# Given side lengths a,b,a,b,a,b, what is the largest equiangular hexagon that can fit in a unit square?

I wanted to figure out the dimensions of an equiangular hexagon that fits inside a square and has this specific shape, simply because I wanted to turn it into vector art with inkscape.

The things I do with my free time, eh?

While doing the math I ran into an issue where I couldn't mathematically prove the lengths of a and b as a function of the square side length, thus I am stuck at an equality where $$a+b = \frac{\sqrt{3}}{2} \bigl(a+b\bigr)$$ which obviously isn't very helpful.

Anyone got ideas on how I could get out of this mess?

• For your goal, you should change $a,b,a,b,a,b$ sequence to $a,b,c,a,b,c$, then you can get some symmetric equiangular hexagon, inscribed in square. And there will be still one independent parameter of $a,b,c$ detemining shape of hexagon. May 14 at 11:11

Your measurements and geometry are good. The smallest rectangle that encloses the hexagon has a height that is $$\tfrac{\sqrt{3}}{2}$$ times the width. So, if you want the hexagon (with this orientation) to fit inside a square, then you're limited by the longer dimension: the width.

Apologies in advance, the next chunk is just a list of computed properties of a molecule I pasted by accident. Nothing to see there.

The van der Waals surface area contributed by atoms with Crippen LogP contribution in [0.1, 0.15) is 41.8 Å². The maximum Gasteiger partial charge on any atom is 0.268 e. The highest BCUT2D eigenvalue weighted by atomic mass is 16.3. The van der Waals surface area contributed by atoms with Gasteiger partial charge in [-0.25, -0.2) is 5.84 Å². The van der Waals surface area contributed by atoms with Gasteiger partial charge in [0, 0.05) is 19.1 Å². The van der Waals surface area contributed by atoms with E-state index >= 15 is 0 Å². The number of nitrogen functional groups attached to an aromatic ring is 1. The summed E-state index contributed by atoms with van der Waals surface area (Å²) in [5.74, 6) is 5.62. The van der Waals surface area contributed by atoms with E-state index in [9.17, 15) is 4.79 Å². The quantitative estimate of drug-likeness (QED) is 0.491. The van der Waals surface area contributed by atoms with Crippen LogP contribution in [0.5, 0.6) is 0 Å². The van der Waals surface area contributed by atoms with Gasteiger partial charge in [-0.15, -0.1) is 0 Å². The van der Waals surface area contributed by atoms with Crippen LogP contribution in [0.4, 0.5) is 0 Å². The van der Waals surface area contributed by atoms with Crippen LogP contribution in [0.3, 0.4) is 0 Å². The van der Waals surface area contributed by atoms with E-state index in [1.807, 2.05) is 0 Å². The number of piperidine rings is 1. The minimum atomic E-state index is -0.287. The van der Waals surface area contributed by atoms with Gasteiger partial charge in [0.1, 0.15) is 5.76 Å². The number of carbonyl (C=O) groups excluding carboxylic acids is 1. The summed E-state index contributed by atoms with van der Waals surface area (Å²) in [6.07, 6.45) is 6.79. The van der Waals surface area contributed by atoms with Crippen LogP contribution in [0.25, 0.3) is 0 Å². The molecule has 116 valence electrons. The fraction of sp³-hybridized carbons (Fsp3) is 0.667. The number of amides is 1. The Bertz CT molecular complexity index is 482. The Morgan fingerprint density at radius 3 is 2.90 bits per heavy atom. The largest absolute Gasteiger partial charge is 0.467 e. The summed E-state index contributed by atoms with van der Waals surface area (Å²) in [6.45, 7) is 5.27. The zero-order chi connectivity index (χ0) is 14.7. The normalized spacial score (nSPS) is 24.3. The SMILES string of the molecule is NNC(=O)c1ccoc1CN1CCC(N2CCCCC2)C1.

Say your square has side length $$s$$. If you want the hexagon with dimensions $$a$$ and $$b$$ to be as large as possible (fit snuggly in the square), then $$s = \tfrac{\sqrt{3}}{2} \bigl( a + b \bigr)$$ so given a square of side lenth $$s$$, you need $$a + b = \frac{2}{\sqrt{3}} \cdot s$$ It's interesting that the sum of the two side lengths of the hexagon is the quantity that's constrained, but beyond that, there is no further constraint, other than the fact that $$a, b \geq 0$$.
The extreme cases where $$a = 0$$ so $$b = \tfrac{2}{\sqrt{3}} \cdot s$$ and vice versa are interesting, as they aren't really hexagons at all, but rather equilateral triangles! In any case, either extreme polygon fits in the given square, as do all the hexagons in between.